In the last few years more and more people have begun to embrace Juneteenth as the important holiday that it is -- even though it was officially declared in 1865 when enslaved people were freed under the Emancipation Proclamation.
Further strides were made this week when the Senate unanimously approved a bill, making Juneteenth a legal holiday.
Juneteenth celebrates the day the the last enslaved people, located in Texas, learned of their newly legalized freedom. Although the Emancipation Proclamation was signed on January 1st 1863, also known as "Freedoms Eve," it took two more years for the news that slavery was outlawed to travel to states occupied by the Confederate Army.
The holiday is a day of celebration that marks the removal of chains from the last enslaved people living in our country, that now serves as a reminder of how far we have come since then, and how far we still have to go.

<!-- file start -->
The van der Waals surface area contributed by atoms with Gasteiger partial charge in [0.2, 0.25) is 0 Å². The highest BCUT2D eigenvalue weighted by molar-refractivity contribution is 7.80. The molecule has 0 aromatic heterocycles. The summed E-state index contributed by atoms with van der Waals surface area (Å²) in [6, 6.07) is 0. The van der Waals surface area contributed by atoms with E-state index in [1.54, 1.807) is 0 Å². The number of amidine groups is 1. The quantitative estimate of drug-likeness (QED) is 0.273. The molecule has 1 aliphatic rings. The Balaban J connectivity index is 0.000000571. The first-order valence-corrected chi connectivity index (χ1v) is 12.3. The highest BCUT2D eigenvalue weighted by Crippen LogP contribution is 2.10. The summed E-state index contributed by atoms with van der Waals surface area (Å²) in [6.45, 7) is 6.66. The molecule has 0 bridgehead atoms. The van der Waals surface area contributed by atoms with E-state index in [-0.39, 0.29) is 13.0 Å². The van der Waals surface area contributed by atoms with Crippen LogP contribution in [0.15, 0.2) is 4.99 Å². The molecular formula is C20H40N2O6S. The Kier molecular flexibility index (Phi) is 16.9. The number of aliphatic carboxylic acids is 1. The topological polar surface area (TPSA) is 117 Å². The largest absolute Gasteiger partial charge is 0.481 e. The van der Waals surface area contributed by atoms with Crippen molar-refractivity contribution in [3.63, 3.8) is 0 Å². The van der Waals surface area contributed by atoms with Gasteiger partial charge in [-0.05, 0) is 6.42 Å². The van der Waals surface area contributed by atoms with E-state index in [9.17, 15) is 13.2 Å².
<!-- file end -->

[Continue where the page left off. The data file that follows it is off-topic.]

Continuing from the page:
At Luangisa African Gallery, we proudly celebrate this important holiday. One way we choose to honor the history of the holiday, and the mother country that many enslaved people were unjustly forced from, is by supporting African artisans. All of our products are handmade using traditional African crafting and carving techniques that have been passed down for centuries.